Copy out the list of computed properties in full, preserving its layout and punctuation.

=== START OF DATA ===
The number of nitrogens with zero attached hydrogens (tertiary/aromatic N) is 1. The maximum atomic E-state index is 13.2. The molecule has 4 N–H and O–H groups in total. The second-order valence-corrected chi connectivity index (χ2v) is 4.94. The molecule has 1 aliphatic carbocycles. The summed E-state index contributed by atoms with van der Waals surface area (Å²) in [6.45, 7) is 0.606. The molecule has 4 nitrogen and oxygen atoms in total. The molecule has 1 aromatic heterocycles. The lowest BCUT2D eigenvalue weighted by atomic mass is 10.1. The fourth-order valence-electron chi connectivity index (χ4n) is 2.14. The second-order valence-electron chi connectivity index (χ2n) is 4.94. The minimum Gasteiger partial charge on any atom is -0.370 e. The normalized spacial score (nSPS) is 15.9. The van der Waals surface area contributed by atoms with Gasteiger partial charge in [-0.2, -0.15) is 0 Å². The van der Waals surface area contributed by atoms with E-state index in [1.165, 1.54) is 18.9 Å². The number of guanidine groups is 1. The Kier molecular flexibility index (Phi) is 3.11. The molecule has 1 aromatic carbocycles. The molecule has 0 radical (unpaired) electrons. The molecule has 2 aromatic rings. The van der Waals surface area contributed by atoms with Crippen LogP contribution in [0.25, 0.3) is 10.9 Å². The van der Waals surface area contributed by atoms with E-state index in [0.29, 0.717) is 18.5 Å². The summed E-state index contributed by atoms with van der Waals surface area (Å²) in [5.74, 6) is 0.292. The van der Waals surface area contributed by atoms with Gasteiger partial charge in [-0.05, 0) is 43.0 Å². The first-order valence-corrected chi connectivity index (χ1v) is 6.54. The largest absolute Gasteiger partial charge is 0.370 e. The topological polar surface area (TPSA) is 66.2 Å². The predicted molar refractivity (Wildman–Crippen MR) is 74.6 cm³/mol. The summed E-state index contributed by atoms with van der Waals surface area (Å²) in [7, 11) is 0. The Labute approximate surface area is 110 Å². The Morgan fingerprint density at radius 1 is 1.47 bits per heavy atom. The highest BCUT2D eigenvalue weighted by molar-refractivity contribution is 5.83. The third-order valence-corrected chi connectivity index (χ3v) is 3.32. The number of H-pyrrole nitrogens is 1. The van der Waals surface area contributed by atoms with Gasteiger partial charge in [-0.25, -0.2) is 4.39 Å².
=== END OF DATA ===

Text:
The number of nitrogens with zero attached hydrogens (tertiary/aromatic N) is 1. The maximum atomic E-state index is 13.2. The molecule has 4 N–H and O–H groups in total. The second-order valence-corrected chi connectivity index (χ2v) is 4.94. The molecule has 1 aliphatic carbocycles. The summed E-state index contributed by atoms with van der Waals surface area (Å²) in [6.45, 7) is 0.606. The molecule has 4 nitrogen and oxygen atoms in total. The molecule has 1 aromatic heterocycles. The lowest BCUT2D eigenvalue weighted by atomic mass is 10.1. The fourth-order valence-electron chi connectivity index (χ4n) is 2.14. The second-order valence-electron chi connectivity index (χ2n) is 4.94. The minimum Gasteiger partial charge on any atom is -0.370 e. The normalized spacial score (nSPS) is 15.9. The van der Waals surface area contributed by atoms with Gasteiger partial charge in [-0.2, -0.15) is 0 Å². The van der Waals surface area contributed by atoms with E-state index in [1.165, 1.54) is 18.9 Å². The number of guanidine groups is 1. The Kier molecular flexibility index (Phi) is 3.11. The molecule has 1 aromatic carbocycles. The molecule has 0 radical (unpaired) electrons. The molecule has 2 aromatic rings. The van der Waals surface area contributed by atoms with Crippen LogP contribution in [0.25, 0.3) is 10.9 Å². The van der Waals surface area contributed by atoms with E-state index in [0.29, 0.717) is 18.5 Å². The summed E-state index contributed by atoms with van der Waals surface area (Å²) in [5.74, 6) is 0.292. The van der Waals surface area contributed by atoms with Gasteiger partial charge in [-0.05, 0) is 43.0 Å². The first-order valence-corrected chi connectivity index (χ1v) is 6.54. The largest absolute Gasteiger partial charge is 0.370 e. The topological polar surface area (TPSA) is 66.2 Å². The predicted molar refractivity (Wildman–Crippen MR) is 74.6 cm³/mol. The summed E-state index contributed by atoms with van der Waals surface area (Å²) in [7, 11) is 0. The Labute approximate surface area is 110 Å². The Morgan fingerprint density at radius 1 is 1.47 bits per heavy atom. The highest BCUT2D eigenvalue weighted by molar-refractivity contribution is 5.83. The third-order valence-corrected chi connectivity index (χ3v) is 3.32. The number of H-pyrrole nitrogens is 1. The van der Waals surface area contributed by atoms with Gasteiger partial charge in [-0.25, -0.2) is 4.39 Å².